I have a large data frame in the following form (I apologize for this formatting):

Site    Season  T          SC    pH    Chl   DO.S   DO      BGA  Tur    fDOM    Flow    Rainfall    Solar      Rain
300N    Winter  14.05   1692.77 7.93    NA  82.26   8.42    NA  9.25    NA      NA      0.00          219.18     no

If you can't understand the formatting, there are 12 numerical factors, and 3 categorical factors (Site, Season, Rain [yes/no]). Each row represents the average daily values that I have calculated from 15-minute time series. I have spent a good amount of time doing data exploration (linear regression analysis, looking at time series plots for patterns), but haven't found a method that works for me yet. I have also worked with corrplot, correlation matrices, and covariance functions in an arduous way, where I subset each categorical combination and found corrplots for each (I have also tried it with ddply, but the resulting format is not in the correlation matrix format that is easy to plot). I have also attempted PCA on the data to little avail.

My question is first and foremost, does anyone have an idea for data visualization of this kind of dataset? The main question I am after is, "What are the factors that influence DO (dissolved oxygen)?". How does this change by location (Site), Season, and with the influence of Rain. I would really like a quick method for shooting out correlation matrices (or heat maps; I have tried both) for each categorical subset. I tried this with ggplot and facet_wrap, but it wasn't happening for me. I also tried ggpairs from the GGally package, but honestly didn't spend too much time with that method.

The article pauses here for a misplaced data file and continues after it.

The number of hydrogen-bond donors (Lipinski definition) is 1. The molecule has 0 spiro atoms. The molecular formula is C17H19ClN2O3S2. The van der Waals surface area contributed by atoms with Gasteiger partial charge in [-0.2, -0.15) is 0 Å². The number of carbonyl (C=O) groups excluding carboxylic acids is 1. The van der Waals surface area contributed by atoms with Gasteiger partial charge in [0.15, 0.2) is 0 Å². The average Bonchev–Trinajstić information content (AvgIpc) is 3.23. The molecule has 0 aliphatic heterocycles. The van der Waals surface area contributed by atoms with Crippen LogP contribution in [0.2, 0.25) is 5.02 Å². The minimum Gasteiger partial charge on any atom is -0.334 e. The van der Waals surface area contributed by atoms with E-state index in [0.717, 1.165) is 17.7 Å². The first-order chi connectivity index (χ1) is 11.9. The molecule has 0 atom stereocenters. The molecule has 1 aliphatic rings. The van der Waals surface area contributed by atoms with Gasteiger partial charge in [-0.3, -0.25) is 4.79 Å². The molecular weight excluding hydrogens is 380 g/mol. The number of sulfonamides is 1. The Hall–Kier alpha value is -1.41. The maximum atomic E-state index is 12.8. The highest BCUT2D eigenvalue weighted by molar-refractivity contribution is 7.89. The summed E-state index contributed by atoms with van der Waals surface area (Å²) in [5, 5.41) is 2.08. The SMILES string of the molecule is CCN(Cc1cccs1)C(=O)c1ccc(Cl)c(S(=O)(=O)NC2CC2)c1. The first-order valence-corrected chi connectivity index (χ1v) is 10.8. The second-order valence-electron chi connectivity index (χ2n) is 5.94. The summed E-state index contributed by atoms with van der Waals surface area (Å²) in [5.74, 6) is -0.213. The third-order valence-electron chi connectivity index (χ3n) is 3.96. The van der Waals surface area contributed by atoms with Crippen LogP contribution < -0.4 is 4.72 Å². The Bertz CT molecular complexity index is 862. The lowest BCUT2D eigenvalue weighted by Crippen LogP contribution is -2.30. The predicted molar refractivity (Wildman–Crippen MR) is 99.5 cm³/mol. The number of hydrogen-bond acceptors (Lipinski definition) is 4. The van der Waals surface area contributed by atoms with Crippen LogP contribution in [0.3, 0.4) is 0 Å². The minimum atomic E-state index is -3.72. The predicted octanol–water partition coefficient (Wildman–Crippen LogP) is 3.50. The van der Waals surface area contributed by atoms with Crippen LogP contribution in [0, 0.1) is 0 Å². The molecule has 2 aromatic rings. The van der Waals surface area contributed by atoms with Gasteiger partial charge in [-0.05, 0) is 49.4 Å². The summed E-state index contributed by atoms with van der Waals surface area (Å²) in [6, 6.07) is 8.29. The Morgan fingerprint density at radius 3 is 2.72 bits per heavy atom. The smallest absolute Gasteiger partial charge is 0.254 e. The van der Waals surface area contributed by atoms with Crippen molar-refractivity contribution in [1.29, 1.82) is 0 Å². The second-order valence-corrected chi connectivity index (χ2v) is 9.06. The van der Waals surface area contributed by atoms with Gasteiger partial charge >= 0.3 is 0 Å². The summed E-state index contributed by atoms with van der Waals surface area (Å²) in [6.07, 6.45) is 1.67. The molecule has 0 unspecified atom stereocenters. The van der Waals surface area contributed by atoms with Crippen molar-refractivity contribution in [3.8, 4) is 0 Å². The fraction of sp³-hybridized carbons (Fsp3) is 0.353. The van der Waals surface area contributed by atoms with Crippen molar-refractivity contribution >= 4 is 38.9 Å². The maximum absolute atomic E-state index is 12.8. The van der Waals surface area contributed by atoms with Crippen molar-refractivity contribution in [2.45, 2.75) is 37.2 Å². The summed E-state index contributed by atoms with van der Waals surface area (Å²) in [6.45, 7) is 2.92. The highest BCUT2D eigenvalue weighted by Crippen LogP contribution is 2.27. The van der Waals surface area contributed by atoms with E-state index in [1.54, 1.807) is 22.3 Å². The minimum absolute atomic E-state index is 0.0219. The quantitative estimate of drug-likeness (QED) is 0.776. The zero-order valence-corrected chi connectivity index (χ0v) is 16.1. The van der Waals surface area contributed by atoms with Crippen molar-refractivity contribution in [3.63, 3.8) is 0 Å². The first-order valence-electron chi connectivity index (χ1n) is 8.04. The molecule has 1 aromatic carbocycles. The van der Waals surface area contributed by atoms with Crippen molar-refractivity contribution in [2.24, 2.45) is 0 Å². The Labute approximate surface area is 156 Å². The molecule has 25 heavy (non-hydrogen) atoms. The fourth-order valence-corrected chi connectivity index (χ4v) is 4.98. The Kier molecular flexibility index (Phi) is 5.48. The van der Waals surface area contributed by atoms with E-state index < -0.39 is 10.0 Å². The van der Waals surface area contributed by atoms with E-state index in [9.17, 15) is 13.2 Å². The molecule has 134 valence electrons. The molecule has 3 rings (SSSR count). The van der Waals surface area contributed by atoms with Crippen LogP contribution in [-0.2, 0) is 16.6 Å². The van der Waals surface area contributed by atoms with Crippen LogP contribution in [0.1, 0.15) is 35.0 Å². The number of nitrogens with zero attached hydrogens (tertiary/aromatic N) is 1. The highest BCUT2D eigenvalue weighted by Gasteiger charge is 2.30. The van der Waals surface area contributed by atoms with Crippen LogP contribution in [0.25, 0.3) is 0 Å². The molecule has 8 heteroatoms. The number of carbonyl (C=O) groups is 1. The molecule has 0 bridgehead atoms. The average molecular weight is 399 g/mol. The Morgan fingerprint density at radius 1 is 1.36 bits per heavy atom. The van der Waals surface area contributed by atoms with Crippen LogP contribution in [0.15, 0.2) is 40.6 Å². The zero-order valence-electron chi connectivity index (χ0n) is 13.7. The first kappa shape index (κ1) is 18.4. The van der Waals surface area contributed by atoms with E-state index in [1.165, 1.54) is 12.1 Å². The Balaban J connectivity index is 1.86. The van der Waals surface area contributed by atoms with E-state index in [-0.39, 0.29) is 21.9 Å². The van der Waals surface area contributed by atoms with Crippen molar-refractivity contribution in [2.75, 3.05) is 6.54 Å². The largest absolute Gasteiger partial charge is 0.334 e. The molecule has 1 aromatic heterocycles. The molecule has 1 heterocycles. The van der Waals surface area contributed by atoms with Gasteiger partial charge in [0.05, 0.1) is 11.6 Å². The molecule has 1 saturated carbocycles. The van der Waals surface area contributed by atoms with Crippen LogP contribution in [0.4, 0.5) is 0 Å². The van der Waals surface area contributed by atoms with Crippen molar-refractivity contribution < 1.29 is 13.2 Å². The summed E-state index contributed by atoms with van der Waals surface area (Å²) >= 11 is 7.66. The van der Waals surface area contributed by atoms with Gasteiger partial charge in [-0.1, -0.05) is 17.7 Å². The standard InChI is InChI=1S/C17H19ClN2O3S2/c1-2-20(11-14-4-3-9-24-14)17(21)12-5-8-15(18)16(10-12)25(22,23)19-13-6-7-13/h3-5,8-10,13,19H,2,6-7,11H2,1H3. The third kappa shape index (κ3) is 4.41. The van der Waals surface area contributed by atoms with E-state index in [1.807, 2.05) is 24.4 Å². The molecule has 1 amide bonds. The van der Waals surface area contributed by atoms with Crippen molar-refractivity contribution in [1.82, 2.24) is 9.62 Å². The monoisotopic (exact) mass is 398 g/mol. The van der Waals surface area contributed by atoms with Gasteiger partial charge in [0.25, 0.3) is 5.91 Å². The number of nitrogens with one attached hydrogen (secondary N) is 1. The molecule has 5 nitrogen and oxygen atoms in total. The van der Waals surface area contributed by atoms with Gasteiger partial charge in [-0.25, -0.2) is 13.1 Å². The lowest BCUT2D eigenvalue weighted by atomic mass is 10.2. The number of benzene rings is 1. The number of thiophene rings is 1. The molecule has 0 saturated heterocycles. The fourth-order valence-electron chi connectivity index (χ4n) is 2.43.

I was starting to get into the idea of star graphs (on polar coordinates), which can be used to visualize repeating periodicity in time series, but am running out of time and decided to seek the advisement of Stack Overflow. I really appreciate any advice or thoughts on visualizing this data that come to your mind. I feel like some combination of ddply and graphing is what I need, but I haven't gotten there yet. Thank you for your time.

EDIT: dput of the data frame in question:

structure(list(Site = structure(c(2L, 2L, 2L, 2L, 2L, 2L), .Label = c("2100S", 
"300N", "3300S", "800S", "Burnham", "Center"), class = "factor"), 
    Season = structure(c(4L, 4L, 4L, 4L, 2L, 2L), .Label = c("Fall", 
    "Spring", "Summer", "Winter"), class = "factor"), T = c(14.05, 
    14.18, 14.5, 14.58, 14.07, 11.91), SC = c(1692.77, 1671.31, 
    1680.71, 1661.79, 1549.56, 1039.63), pH = c(7.93, 7.92, 7.96, 
    7.95, 7.93, 7.79), Chl = c(NA_real_, NA_real_, NA_real_, 
    NA_real_, NA_real_, NA_real_), DO.S = c(82.26, 78.79, 82.05, 
    80.92, 74.33, 73.96), DO = c(8.42, 8.04, 8.31, 8.18, 7.61, 
    7.97), BGA = c(NA_real_, NA_real_, NA_real_, NA_real_, NA_real_, 
    NA_real_), Tur = c(9.25, 9.77, 9.41, 10.6, 40.38, 50.25), 
    fDOM = c(NA_real_, NA_real_, NA_real_, NA_real_, NA_real_, 
    NA_real_), Flow = c(NA, 178.08, 178.53, 188.13, 306.15, 382.22
    ), Rainfall = c(0, 0, 0, 0, 0.01, 0.81), Solar = c(219.18, 
    228.33, 244.3, 247.69, 105.15, 220.73), Rain = structure(c(1L, 
    1L, 1L, 1L, 2L, 2L), .Label = c("no", "yes"), class = "factor")), .Names = c("Site", 
"Season", "T", "SC", "pH", "Chl", "DO.S", "DO", "BGA", "Tur", 
"fDOM", "Flow", "Rainfall", "Solar", "Rain"), row.names = c(NA, 
6L), class = "data.frame")